NASA's much-delayed James Webb Space Telescope remains on track to launch next month.
Further testing on the huge observatory has confirmed that Webb's liftoff, atop an Ariane 5 rocket from French Guiana, is still targeted for Dec. 22, NASA officials wrote in a blog post last week (opens in new tab).
The $9.8 billion Webb has experienced years of technical delays, funding issues and a pandemic. And it suffered another delay, albeit a slight one, earlier this month during its final preparations for launch.
On Nov. 22, NASA reported that a clamp band that holds Webb to its launch vehicle adapter had released unexpectedly recently (opens in new tab), causing vibrations throughout the telescope. The incident required further investigation, pushing back the observatory's launch date from its target (at the time) of Dec. 18.
Last week's blog post reports that technicians have performed more testing following the incident, clearing the way for Webb to launch on Dec. 22.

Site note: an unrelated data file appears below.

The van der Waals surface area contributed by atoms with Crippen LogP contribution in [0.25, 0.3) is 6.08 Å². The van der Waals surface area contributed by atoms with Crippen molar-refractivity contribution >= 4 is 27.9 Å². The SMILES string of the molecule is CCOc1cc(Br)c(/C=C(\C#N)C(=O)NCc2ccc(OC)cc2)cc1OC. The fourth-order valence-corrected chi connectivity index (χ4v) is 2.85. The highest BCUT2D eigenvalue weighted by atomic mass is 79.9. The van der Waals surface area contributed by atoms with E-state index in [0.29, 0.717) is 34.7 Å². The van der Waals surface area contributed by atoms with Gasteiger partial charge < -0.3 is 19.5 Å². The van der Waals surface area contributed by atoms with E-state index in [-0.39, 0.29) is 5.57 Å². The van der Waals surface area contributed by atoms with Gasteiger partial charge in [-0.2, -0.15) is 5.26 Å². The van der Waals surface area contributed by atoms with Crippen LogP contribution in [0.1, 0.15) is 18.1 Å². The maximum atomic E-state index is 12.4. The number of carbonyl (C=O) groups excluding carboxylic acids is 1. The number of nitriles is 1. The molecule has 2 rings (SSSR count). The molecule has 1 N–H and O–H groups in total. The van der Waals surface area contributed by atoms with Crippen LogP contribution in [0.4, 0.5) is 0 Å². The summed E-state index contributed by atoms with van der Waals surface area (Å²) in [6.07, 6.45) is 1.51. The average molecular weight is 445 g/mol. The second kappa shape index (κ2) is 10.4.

"Engineering teams completed ... tests, and a NASA-led anomaly review board concluded no observatory components were damaged in the incident," the agency wrote in the Nov. 24 blog post.
NASA and its Webb partners next ran a "consent to fuel" review, which was approved, to begin tanking up the Arianespace Ariane 5 rocket. With that milestone passed, fueling began on Nov. 25 and is expected to last 10 days.
Webb's journey will only just begin after reaching space. It will take Webb a month (opens in new tab) to get to its destination, a stable gravitational location in space known as a Lagrange point (opens in new tab). Once it gets to that spot, which lies about 930,000 miles (1.5 million kilometers) from Earth, Webb will spend six months in a commissioning period to ensure its complex mirror unfolds and that all instruments are ready for observations.
It's unclear where Webb will turn its attention first, but the telescope's "early release science programs" include a range of programs in planets, the solar system, galaxies, black holes, stellar physics and star populations.